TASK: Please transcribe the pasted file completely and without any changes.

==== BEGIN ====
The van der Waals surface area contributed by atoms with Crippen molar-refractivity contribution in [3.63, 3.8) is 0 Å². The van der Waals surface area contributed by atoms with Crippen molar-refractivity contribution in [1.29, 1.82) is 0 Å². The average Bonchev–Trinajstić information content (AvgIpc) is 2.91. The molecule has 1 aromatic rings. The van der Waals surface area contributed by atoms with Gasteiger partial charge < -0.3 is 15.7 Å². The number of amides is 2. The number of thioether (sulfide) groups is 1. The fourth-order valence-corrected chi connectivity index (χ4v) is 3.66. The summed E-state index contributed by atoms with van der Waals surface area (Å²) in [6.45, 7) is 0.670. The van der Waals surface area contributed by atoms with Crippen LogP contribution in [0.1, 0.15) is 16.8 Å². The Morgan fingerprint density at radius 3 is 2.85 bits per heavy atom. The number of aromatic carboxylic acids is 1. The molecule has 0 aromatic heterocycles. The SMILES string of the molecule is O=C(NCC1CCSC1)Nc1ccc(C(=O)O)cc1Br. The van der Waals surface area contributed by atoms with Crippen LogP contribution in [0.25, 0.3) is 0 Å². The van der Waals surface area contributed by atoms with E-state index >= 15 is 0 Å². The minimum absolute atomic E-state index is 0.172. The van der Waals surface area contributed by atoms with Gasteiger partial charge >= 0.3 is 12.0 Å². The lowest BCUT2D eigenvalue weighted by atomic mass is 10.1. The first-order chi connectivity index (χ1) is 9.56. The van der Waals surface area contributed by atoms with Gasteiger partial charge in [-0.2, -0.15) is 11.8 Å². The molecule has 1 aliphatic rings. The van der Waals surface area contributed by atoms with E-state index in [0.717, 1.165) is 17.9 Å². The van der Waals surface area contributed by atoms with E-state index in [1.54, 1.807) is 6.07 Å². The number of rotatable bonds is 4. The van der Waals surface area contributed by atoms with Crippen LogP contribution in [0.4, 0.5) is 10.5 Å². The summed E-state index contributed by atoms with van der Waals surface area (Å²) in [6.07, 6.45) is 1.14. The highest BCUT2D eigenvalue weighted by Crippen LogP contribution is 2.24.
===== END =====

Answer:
The van der Waals surface area contributed by atoms with Crippen molar-refractivity contribution in [3.63, 3.8) is 0 Å². The van der Waals surface area contributed by atoms with Crippen molar-refractivity contribution in [1.29, 1.82) is 0 Å². The average Bonchev–Trinajstić information content (AvgIpc) is 2.91. The molecule has 1 aromatic rings. The van der Waals surface area contributed by atoms with Gasteiger partial charge < -0.3 is 15.7 Å². The number of amides is 2. The number of thioether (sulfide) groups is 1. The fourth-order valence-corrected chi connectivity index (χ4v) is 3.66. The summed E-state index contributed by atoms with van der Waals surface area (Å²) in [6.45, 7) is 0.670. The van der Waals surface area contributed by atoms with Crippen LogP contribution in [0.1, 0.15) is 16.8 Å². The Morgan fingerprint density at radius 3 is 2.85 bits per heavy atom. The number of aromatic carboxylic acids is 1. The molecule has 0 aromatic heterocycles. The SMILES string of the molecule is O=C(NCC1CCSC1)Nc1ccc(C(=O)O)cc1Br. The van der Waals surface area contributed by atoms with Crippen LogP contribution in [0.25, 0.3) is 0 Å². The van der Waals surface area contributed by atoms with E-state index >= 15 is 0 Å². The minimum absolute atomic E-state index is 0.172. The van der Waals surface area contributed by atoms with Gasteiger partial charge >= 0.3 is 12.0 Å². The lowest BCUT2D eigenvalue weighted by atomic mass is 10.1. The first-order chi connectivity index (χ1) is 9.56. The van der Waals surface area contributed by atoms with Gasteiger partial charge in [-0.2, -0.15) is 11.8 Å². The molecule has 1 aliphatic rings. The van der Waals surface area contributed by atoms with E-state index in [0.717, 1.165) is 17.9 Å². The van der Waals surface area contributed by atoms with E-state index in [1.54, 1.807) is 6.07 Å². The number of rotatable bonds is 4. The van der Waals surface area contributed by atoms with Crippen LogP contribution in [0.4, 0.5) is 10.5 Å². The summed E-state index contributed by atoms with van der Waals surface area (Å²) in [6.07, 6.45) is 1.14. The highest BCUT2D eigenvalue weighted by Crippen LogP contribution is 2.24.